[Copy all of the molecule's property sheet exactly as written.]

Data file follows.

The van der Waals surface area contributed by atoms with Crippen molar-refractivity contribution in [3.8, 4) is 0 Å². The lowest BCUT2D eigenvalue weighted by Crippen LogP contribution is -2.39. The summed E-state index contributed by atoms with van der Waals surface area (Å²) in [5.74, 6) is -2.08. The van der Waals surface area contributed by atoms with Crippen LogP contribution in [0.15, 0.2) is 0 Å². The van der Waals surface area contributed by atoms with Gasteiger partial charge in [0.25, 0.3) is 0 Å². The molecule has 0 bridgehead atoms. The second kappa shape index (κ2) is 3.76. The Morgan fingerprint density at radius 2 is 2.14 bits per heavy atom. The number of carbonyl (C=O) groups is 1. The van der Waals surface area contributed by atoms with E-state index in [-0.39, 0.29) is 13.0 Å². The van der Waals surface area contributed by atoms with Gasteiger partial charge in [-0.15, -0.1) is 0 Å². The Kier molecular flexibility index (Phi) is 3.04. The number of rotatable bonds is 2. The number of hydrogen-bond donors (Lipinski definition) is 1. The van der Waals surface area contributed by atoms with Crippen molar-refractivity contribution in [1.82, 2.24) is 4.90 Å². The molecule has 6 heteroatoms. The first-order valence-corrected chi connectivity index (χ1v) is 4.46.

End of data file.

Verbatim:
The van der Waals surface area contributed by atoms with Crippen molar-refractivity contribution in [3.8, 4) is 0 Å². The lowest BCUT2D eigenvalue weighted by Crippen LogP contribution is -2.39. The summed E-state index contributed by atoms with van der Waals surface area (Å²) in [5.74, 6) is -2.08. The van der Waals surface area contributed by atoms with Crippen LogP contribution in [0.15, 0.2) is 0 Å². The van der Waals surface area contributed by atoms with Gasteiger partial charge in [0.25, 0.3) is 0 Å². The molecule has 0 bridgehead atoms. The second kappa shape index (κ2) is 3.76. The Morgan fingerprint density at radius 2 is 2.14 bits per heavy atom. The number of carbonyl (C=O) groups is 1. The van der Waals surface area contributed by atoms with E-state index in [-0.39, 0.29) is 13.0 Å². The van der Waals surface area contributed by atoms with Gasteiger partial charge in [-0.15, -0.1) is 0 Å². The Kier molecular flexibility index (Phi) is 3.04. The number of rotatable bonds is 2. The number of hydrogen-bond donors (Lipinski definition) is 1. The van der Waals surface area contributed by atoms with Crippen molar-refractivity contribution in [1.82, 2.24) is 4.90 Å². The molecule has 6 heteroatoms. The first-order valence-corrected chi connectivity index (χ1v) is 4.46.